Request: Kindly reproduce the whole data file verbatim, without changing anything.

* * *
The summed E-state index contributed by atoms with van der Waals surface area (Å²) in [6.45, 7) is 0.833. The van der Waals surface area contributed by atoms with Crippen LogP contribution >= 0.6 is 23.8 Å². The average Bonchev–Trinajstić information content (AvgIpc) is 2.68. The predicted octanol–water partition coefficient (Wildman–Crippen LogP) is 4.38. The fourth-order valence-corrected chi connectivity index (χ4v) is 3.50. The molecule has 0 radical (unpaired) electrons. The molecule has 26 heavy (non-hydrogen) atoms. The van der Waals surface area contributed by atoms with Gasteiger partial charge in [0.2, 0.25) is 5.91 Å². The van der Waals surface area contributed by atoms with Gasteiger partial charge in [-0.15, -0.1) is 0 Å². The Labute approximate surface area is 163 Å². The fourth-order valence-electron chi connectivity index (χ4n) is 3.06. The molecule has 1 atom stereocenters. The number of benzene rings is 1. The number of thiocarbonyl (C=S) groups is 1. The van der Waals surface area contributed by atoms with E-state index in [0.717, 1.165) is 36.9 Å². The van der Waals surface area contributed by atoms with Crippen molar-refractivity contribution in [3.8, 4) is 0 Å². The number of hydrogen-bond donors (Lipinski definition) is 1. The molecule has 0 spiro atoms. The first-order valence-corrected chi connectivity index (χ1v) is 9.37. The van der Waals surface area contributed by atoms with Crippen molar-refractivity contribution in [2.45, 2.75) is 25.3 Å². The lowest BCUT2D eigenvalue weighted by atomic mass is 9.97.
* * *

The summed E-state index contributed by atoms with van der Waals surface area (Å²) in [6.45, 7) is 0.833. The van der Waals surface area contributed by atoms with Crippen LogP contribution >= 0.6 is 23.8 Å². The average Bonchev–Trinajstić information content (AvgIpc) is 2.68. The predicted octanol–water partition coefficient (Wildman–Crippen LogP) is 4.38. The fourth-order valence-corrected chi connectivity index (χ4v) is 3.50. The molecule has 0 radical (unpaired) electrons. The molecule has 26 heavy (non-hydrogen) atoms. The van der Waals surface area contributed by atoms with Gasteiger partial charge in [0.2, 0.25) is 5.91 Å². The van der Waals surface area contributed by atoms with Gasteiger partial charge in [-0.15, -0.1) is 0 Å². The Labute approximate surface area is 163 Å². The fourth-order valence-electron chi connectivity index (χ4n) is 3.06. The molecule has 1 atom stereocenters. The number of benzene rings is 1. The number of thiocarbonyl (C=S) groups is 1. The van der Waals surface area contributed by atoms with E-state index in [0.717, 1.165) is 36.9 Å². The van der Waals surface area contributed by atoms with Crippen molar-refractivity contribution in [3.8, 4) is 0 Å². The number of hydrogen-bond donors (Lipinski definition) is 1. The molecule has 0 spiro atoms. The first-order valence-corrected chi connectivity index (χ1v) is 9.37. The van der Waals surface area contributed by atoms with Crippen molar-refractivity contribution in [2.45, 2.75) is 25.3 Å². The lowest BCUT2D eigenvalue weighted by atomic mass is 9.97.